The first step (501) involves the gathering of data to manage the data stream coming from the antenna 200. This can involve storing a data buffer that can be transferred to the next step in the processing scheme, when appropriate.
Due to the high speed of a modem GPR instrument, a data compression algorithm is typically implemented. This can be done by a compression process at step 502. One approach to compression involves the selection, for example, of every 10th envelope for further processing. A more advanced method of compression involves the selection of a certain number of envelopes and averaging these envelopes before transferring them to the next processing unit. The number of averages thus effectively determines the speed of envelope transfer.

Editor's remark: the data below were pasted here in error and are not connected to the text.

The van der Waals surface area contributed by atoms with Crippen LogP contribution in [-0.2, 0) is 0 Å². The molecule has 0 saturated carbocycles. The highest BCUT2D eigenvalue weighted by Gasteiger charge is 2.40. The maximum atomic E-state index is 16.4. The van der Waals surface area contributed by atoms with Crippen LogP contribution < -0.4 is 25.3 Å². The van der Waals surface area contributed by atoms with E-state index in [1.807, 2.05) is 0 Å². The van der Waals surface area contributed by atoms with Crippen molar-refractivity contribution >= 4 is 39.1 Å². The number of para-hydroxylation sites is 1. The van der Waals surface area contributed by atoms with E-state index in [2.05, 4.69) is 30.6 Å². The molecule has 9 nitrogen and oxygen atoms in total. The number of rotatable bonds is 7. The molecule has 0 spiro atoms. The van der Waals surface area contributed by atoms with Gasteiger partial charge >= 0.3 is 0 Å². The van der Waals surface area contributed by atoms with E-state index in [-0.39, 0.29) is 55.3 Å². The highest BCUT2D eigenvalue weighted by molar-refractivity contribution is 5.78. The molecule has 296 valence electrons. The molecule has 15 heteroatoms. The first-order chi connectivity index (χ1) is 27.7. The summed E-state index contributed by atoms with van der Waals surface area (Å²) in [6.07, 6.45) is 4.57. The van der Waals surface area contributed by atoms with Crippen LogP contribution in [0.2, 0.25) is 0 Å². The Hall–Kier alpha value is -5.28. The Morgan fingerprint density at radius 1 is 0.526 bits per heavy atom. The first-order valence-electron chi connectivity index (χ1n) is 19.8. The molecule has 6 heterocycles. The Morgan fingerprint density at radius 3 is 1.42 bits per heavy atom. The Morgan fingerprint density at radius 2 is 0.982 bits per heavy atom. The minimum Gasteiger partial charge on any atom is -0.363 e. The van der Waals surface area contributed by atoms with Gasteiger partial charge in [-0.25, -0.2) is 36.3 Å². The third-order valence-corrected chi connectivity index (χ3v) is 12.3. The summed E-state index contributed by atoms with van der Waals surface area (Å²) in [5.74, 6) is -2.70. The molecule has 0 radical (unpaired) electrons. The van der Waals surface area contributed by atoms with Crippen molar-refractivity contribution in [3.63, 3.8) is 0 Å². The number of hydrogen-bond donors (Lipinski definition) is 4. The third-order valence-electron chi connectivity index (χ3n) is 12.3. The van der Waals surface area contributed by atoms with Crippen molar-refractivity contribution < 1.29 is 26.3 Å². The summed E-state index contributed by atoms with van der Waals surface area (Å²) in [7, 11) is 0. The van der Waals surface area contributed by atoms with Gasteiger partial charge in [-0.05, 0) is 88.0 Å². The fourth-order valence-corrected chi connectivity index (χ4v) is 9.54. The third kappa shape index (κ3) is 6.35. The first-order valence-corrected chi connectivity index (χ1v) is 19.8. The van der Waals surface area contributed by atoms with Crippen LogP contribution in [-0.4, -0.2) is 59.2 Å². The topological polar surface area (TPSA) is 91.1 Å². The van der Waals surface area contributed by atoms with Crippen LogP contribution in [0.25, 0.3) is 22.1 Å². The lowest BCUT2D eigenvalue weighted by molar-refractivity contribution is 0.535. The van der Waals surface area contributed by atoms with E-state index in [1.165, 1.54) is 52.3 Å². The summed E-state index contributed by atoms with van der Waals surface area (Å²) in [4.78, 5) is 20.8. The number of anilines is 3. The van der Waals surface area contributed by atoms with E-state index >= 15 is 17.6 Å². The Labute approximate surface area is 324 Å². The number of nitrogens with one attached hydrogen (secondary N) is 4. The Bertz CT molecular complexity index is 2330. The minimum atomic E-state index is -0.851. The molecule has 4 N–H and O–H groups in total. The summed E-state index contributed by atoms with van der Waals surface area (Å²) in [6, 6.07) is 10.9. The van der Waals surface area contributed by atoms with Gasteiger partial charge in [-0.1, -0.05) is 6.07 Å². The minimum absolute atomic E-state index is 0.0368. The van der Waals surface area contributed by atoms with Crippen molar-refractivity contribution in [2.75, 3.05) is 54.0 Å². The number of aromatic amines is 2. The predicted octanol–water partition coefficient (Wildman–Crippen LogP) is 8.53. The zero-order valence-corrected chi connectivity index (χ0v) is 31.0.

From the earlier description of the radar signal attributes it is evident that a recalculation has to be performed in the process of building an audio signal. The recalculation procedure can be performed by an attribute recalculator (step 503). Since the preferred embodiment of the invention is directed to the utility locating industry, the targets of interest typically have a limited size, at least in one direction. Therefore a spatial band-pass filter can be added without loss of essential information, as long as the limits are kept within proper ranges. For example, a suitable pass band have been found to be between 3 m and 5 cm. This spatial band-pass filter also has the advantage of removing the uninteresting part of the first arrival 401 (FIG. 3) so that the remaining information can be used, if appropriate. A second filter implemented by the recalculator step 503 is a band-pass in the frequency domain, which effectively removes noise outside the radar frequencies of interest. A third filter implemented by the recalculator step 503 provides the signal compensation for the linear and exponential attenuation described earlier.